Breakthrough: Some cases of schizophrenia and bipolar caused by autoimmune disease

Imagine being on an emotional rollercoaster of ups and downs or waking up one day and you start hearing voices, think someone is chasing you, and you start seeing things. Those are real problems that causes millions of people to be diagnosed with Schizophrenia and Bipolar Disorder. A mom and doctor from Houston Methodist Hospital are on a mission to find answers about what may be a treatable virus and not incurable mental illness.

Susan Baker is desperate to find help for her 22 year old daughter, Tiffany. Only two years ago, it looked like she had a bright future ahead. Then, everything suddenly and dramatically changed for and her family. Susan Baker says it was like someone turned on a light switch! Her daughter started screaming at the voices in her head. "She was literally trying to jump out of her skin. She couldn't escape herself. There were tons of people where we were - as she did this - everybody knew something had happened, but nobody knew what. There was a bubble that formed around us and people just moved away," explains Susan.

Doctors thought Tiffany might have Schizophrenia, but not one treatment has helped her. Susan is a Psychotherapist, who never expected to see her own daughter suffering like this. "My motto is 'hope begins here', and with this going on for two years, I was beginning to lose it, nothing was turning up," says Susan. She and Tiffany's Psychiatrist believe Tiffany has a medical problem, NOT a mental illness, and has met up with a doctor, who believes they could be right.

Dr. Joseph Masdeu is the Director of the Houston Methodist Nantz National Alzheimer's Center. He came here from the National Institutes of Health, and he has been studying an auto-immune condition that can mimic mental problems, like Schizophrenia and Bipolar Disorder. He believes many patients are wrongly diagnosed with these conditions and that they may have an auto-immune disease that blocks important receptors in the brain. "When we block that receptor, people have hallucinations. They can have thoughts of people reading their minds and delusions and it can be bipoloar - likely caused by an autoimmune attack," says Dr. Masdeu. This causes the body to think of the brain as an enemy and attack it.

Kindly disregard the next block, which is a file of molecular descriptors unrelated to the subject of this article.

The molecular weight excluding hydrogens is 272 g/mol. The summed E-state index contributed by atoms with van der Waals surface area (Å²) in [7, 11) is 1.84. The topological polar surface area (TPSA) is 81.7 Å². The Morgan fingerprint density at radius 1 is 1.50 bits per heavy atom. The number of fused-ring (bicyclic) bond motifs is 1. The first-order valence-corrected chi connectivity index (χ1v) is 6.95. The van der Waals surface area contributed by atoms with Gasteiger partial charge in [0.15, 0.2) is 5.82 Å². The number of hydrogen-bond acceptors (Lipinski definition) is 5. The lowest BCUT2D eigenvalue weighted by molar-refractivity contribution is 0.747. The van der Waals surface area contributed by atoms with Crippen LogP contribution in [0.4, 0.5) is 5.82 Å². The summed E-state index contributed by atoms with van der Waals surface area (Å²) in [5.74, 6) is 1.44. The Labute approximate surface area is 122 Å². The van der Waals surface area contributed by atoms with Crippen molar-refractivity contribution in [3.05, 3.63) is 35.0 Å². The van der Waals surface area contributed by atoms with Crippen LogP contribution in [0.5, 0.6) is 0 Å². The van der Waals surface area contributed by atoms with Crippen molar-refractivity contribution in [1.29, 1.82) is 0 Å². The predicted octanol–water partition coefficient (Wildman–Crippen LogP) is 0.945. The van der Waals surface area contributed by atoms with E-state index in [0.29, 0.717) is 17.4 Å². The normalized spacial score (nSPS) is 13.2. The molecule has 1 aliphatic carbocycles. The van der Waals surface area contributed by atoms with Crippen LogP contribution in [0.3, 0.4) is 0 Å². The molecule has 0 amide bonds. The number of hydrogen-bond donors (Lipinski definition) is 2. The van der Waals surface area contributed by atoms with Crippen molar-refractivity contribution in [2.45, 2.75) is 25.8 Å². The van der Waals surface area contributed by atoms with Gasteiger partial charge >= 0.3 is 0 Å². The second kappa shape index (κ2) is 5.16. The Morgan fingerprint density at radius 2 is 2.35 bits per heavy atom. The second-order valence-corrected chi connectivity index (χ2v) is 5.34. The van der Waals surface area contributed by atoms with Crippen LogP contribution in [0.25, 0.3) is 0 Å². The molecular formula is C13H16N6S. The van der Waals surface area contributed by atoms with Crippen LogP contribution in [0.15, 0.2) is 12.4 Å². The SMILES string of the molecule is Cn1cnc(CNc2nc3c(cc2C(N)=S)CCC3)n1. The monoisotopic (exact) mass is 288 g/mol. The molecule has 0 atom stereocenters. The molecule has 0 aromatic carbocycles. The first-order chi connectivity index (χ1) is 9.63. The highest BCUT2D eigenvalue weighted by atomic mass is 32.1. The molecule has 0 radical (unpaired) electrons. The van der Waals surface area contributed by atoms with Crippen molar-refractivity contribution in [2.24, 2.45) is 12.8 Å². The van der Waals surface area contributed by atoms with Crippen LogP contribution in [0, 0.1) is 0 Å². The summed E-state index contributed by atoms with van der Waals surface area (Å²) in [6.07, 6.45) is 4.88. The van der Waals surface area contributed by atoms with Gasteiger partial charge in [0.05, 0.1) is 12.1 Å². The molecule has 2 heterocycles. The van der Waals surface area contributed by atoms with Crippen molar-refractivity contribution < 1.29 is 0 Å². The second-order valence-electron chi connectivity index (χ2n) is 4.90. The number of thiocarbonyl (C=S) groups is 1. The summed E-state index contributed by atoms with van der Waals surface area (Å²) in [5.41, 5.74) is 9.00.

A book and movie called "Brain on fire" has brought national attention to the condition that is called anti-NMDA receptor encephalitis. It's the true life story of journalist Susannah Cahalan, who went from a healthy 24 year old to being compared to someone out of the exorcist! In the blink of an eye, she morphed into a drooling, violent, catatonic shell of herself.

"There's this video of me in the hospital and I'm watching this other Sussanah, so far divorced from who I am now and she's frightened, angry, just terrifying," says Susannah.
Susannah woke up a month later, strapped to a hospital bed and doesn't remember any of it. After a million dollars in testing, one doctor figured it out. Susannah is still closely monitored, but says she was cured by immunotherapy treatments. People who have this problem can be cured by medications that we already have available, so by decreasing the level of antibodies in the brain, the person can go from being very sick and feeling these problems to being completely normal! Now Dr. Masdeu is trying to develop better testing for the condition. Right now, doctors rely on spinal fluid to detect the auto-immune condition, but he says the results are often wrong.

While Schizophrenia affects 3.5 million people in the U.S. and Bipolor Disorder about 6 million, Dr. Masdeu says it's important to understand that it can be caused by a number of reasons and not just an auto-immune disease. Tiffany's mom sure hopes this auto-immune condition will be the key to unlocking her daughter's brain.

Dr. Masdeu and this study have given me hope. Hospitals typically offer studies only at their hospital, but Dr. Masdeu says this is such an important mission, that he's working with a number of hospitals in Houston to try to find and help more patients.

If you'd like more information, you can reach out to Jennifer Garrett with Dr. Masdeu's research team at 713-441-9484.